Marian Healy, national officer for further and higher education in the Educational Institute of Scotland, said: "The status quo of one-day workshops and seminars on specific topics cannot continue."
She said that this fig leaf approach to CPD "leaves colleges and their staff open to criticism".
Ms Healy suggests that professional development should be a mandatory requirement for colleges, just as it is for schools. Otherwise, "college principals might prefer to continue investing in new buildings rather than the CPD needs of those who have made Scotland's further education colleges a world class educational service".
Writing in the FE journal Broadcast, Ms Healy criticises the Association of Scotland's Colleges for paying lip-service to the value it says it places on those who deliver FE, yet without spelling out how colleges should meet the professional development needs of those same staff.
She continues: "Should colleges not provide for the CPD needs of their staff, they run the risk of making a career in further education less attractive and of being incapable of attracting the best staff to the sector."
Drawing attention to a perennial FE union complaint, Ms Healy notes pointedly: "Colleges will want to ensure the growing disparity in pay between colleagues in schools and higher education does not become a major factor in choosing FE as a career."
The EIS believes that the Scottish Executive's key policy of encouraging school-college partnerships makes the different approaches to pay between the two sectors even more glaring - as it will the much better CPD arrangements for schoolteachers.
Ms Healy's remarks are timed to reinforce yet again lecturers' complaints that they are being treated as second-class citizens, with no requirement to be teacher trained and without a professional body such as the General Teaching Council for Scotland.
The EIS is highly critical of the failure by ministers to promote the idea of a professional body for FE staff, after a consultation concluded that "the time was not yet right to establish this type of body".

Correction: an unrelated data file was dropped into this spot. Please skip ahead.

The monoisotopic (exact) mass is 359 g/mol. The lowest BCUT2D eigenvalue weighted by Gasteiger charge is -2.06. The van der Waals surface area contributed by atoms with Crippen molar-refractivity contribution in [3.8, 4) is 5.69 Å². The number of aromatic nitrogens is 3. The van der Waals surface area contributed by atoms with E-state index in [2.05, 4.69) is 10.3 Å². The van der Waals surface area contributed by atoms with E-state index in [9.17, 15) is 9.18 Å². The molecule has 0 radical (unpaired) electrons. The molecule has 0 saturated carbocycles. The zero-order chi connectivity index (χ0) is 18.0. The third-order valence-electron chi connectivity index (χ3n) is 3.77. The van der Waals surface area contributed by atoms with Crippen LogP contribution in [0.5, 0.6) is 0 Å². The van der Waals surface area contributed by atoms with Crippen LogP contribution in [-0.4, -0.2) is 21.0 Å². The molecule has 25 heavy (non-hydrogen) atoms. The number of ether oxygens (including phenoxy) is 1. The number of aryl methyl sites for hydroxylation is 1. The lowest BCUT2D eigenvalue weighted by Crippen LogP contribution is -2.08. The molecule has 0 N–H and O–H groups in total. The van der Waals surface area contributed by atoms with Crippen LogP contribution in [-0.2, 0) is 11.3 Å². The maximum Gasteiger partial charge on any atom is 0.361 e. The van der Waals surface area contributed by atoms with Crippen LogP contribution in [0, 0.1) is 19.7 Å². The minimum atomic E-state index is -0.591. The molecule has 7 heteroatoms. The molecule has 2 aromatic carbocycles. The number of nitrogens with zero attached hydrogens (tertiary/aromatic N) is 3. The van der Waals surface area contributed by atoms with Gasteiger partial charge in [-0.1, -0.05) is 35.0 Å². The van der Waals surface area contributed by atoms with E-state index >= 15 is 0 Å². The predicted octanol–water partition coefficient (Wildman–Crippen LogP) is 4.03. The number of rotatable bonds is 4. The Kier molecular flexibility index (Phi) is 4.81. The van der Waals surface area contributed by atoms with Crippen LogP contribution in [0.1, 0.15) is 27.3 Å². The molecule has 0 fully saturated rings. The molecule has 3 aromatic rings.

The Executive has agreed, however, to move towards increasing the number of lecturers who are teacher trained, requiring a minimum amount of professional development and improving training for support staff.
Ms Healy argues, however, that there is no indication of how this is to be brought about. A way forward is expected to be one of the key recommendations from the current review of FE in Scotland.
She says CPD needs will be the major challenge facing Scotland's colleges over the next few years. But she acknowledges that increasing the number of lecturers who are teacher trained "will place strains on college finances".
Confirmation that the Executive is beginning to take FE staff needs seriously has come from Ian Manderson, an official in its lifelong learning department. Mr Manderson points out that the induction and initial teacher training of college lecturers has already produced a set of standards covering the use of ICT in teaching, teaching young people and managing a curriculum team. Achievement of these standards will lead to an advanced diploma.
The Executive plans to back up these and other CPD awards with teaching material and assessment tools from the next academic session. "Though the proof of the pudding is in the eating, the new units and awards should significantly improve provision for the training and development of college lecturers in Scotland," Mr Manderson believes.